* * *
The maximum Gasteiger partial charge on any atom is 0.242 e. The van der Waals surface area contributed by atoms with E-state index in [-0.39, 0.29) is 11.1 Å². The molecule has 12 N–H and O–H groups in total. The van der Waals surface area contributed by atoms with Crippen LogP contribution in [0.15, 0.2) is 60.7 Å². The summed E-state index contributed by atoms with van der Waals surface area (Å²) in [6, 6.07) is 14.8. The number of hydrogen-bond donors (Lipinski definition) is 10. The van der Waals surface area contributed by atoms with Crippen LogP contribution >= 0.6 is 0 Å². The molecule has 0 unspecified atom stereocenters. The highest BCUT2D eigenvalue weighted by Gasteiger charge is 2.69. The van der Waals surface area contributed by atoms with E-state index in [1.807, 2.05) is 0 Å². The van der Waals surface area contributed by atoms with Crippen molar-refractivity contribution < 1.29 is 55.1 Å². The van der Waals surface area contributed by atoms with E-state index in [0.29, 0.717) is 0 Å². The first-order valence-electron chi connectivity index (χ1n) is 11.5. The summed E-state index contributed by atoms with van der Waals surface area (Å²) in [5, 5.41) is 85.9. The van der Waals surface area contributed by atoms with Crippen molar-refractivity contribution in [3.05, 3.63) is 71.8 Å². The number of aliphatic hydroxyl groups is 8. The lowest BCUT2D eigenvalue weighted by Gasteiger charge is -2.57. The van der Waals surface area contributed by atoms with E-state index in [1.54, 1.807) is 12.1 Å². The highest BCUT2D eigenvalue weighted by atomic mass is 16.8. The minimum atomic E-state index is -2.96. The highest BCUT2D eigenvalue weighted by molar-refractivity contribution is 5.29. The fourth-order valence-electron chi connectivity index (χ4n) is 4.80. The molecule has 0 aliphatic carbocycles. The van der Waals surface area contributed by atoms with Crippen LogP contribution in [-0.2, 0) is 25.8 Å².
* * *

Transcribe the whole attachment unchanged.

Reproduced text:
The maximum Gasteiger partial charge on any atom is 0.242 e. The van der Waals surface area contributed by atoms with E-state index in [-0.39, 0.29) is 11.1 Å². The molecule has 12 N–H and O–H groups in total. The van der Waals surface area contributed by atoms with Crippen LogP contribution in [0.15, 0.2) is 60.7 Å². The summed E-state index contributed by atoms with van der Waals surface area (Å²) in [6, 6.07) is 14.8. The number of hydrogen-bond donors (Lipinski definition) is 10. The van der Waals surface area contributed by atoms with Crippen LogP contribution >= 0.6 is 0 Å². The molecule has 0 unspecified atom stereocenters. The highest BCUT2D eigenvalue weighted by Gasteiger charge is 2.69. The van der Waals surface area contributed by atoms with E-state index in [1.807, 2.05) is 0 Å². The van der Waals surface area contributed by atoms with Crippen molar-refractivity contribution < 1.29 is 55.1 Å². The van der Waals surface area contributed by atoms with E-state index in [0.29, 0.717) is 0 Å². The first-order valence-electron chi connectivity index (χ1n) is 11.5. The summed E-state index contributed by atoms with van der Waals surface area (Å²) in [5, 5.41) is 85.9. The van der Waals surface area contributed by atoms with Crippen molar-refractivity contribution in [3.05, 3.63) is 71.8 Å². The number of aliphatic hydroxyl groups is 8. The lowest BCUT2D eigenvalue weighted by Gasteiger charge is -2.57. The van der Waals surface area contributed by atoms with E-state index in [1.54, 1.807) is 12.1 Å². The highest BCUT2D eigenvalue weighted by atomic mass is 16.8. The minimum atomic E-state index is -2.96. The highest BCUT2D eigenvalue weighted by molar-refractivity contribution is 5.29. The fourth-order valence-electron chi connectivity index (χ4n) is 4.80. The molecule has 0 aliphatic carbocycles. The van der Waals surface area contributed by atoms with Crippen LogP contribution in [-0.2, 0) is 25.8 Å².